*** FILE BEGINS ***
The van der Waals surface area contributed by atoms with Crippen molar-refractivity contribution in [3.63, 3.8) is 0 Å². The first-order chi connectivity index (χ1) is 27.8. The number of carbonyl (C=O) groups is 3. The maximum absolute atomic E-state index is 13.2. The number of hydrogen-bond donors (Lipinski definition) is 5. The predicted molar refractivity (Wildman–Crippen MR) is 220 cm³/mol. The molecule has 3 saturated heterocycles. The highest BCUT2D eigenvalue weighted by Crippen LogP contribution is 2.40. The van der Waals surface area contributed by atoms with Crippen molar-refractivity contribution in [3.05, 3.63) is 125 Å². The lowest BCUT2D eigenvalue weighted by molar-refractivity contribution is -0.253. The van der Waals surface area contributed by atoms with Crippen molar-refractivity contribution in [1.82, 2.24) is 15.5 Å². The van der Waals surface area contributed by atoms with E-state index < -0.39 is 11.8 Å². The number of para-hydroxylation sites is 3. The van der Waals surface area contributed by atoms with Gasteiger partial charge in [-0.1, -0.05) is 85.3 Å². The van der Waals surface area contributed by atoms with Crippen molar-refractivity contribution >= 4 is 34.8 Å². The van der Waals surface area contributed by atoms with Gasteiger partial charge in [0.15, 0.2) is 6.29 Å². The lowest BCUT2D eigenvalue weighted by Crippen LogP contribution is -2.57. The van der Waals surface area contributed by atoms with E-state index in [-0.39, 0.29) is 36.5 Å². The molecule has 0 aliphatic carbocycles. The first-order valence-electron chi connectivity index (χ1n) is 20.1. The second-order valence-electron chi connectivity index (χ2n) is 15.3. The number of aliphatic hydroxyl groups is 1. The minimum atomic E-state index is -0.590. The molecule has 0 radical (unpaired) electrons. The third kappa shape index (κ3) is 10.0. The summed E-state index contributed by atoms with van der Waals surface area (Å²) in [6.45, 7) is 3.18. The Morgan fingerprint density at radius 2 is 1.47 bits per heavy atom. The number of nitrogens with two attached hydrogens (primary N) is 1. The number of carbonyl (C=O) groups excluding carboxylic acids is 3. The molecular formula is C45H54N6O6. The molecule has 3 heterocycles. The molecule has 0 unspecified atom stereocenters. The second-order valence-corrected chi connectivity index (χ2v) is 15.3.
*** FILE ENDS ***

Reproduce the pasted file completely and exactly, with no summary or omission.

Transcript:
The van der Waals surface area contributed by atoms with Crippen molar-refractivity contribution in [3.63, 3.8) is 0 Å². The first-order chi connectivity index (χ1) is 27.8. The number of carbonyl (C=O) groups is 3. The maximum absolute atomic E-state index is 13.2. The number of hydrogen-bond donors (Lipinski definition) is 5. The predicted molar refractivity (Wildman–Crippen MR) is 220 cm³/mol. The molecule has 3 saturated heterocycles. The highest BCUT2D eigenvalue weighted by Crippen LogP contribution is 2.40. The van der Waals surface area contributed by atoms with Crippen molar-refractivity contribution in [3.05, 3.63) is 125 Å². The lowest BCUT2D eigenvalue weighted by molar-refractivity contribution is -0.253. The van der Waals surface area contributed by atoms with Crippen molar-refractivity contribution in [1.82, 2.24) is 15.5 Å². The van der Waals surface area contributed by atoms with E-state index < -0.39 is 11.8 Å². The number of para-hydroxylation sites is 3. The van der Waals surface area contributed by atoms with Gasteiger partial charge in [-0.1, -0.05) is 85.3 Å². The van der Waals surface area contributed by atoms with Crippen molar-refractivity contribution >= 4 is 34.8 Å². The van der Waals surface area contributed by atoms with Gasteiger partial charge in [0.15, 0.2) is 6.29 Å². The lowest BCUT2D eigenvalue weighted by Crippen LogP contribution is -2.57. The van der Waals surface area contributed by atoms with E-state index in [-0.39, 0.29) is 36.5 Å². The molecule has 0 aliphatic carbocycles. The first-order valence-electron chi connectivity index (χ1n) is 20.1. The second-order valence-electron chi connectivity index (χ2n) is 15.3. The number of aliphatic hydroxyl groups is 1. The minimum atomic E-state index is -0.590. The molecule has 0 radical (unpaired) electrons. The third kappa shape index (κ3) is 10.0. The summed E-state index contributed by atoms with van der Waals surface area (Å²) in [6.45, 7) is 3.18. The Morgan fingerprint density at radius 2 is 1.47 bits per heavy atom. The number of nitrogens with two attached hydrogens (primary N) is 1. The number of carbonyl (C=O) groups excluding carboxylic acids is 3. The molecular formula is C45H54N6O6. The molecule has 3 heterocycles. The molecule has 0 unspecified atom stereocenters. The second-order valence-corrected chi connectivity index (χ2v) is 15.3.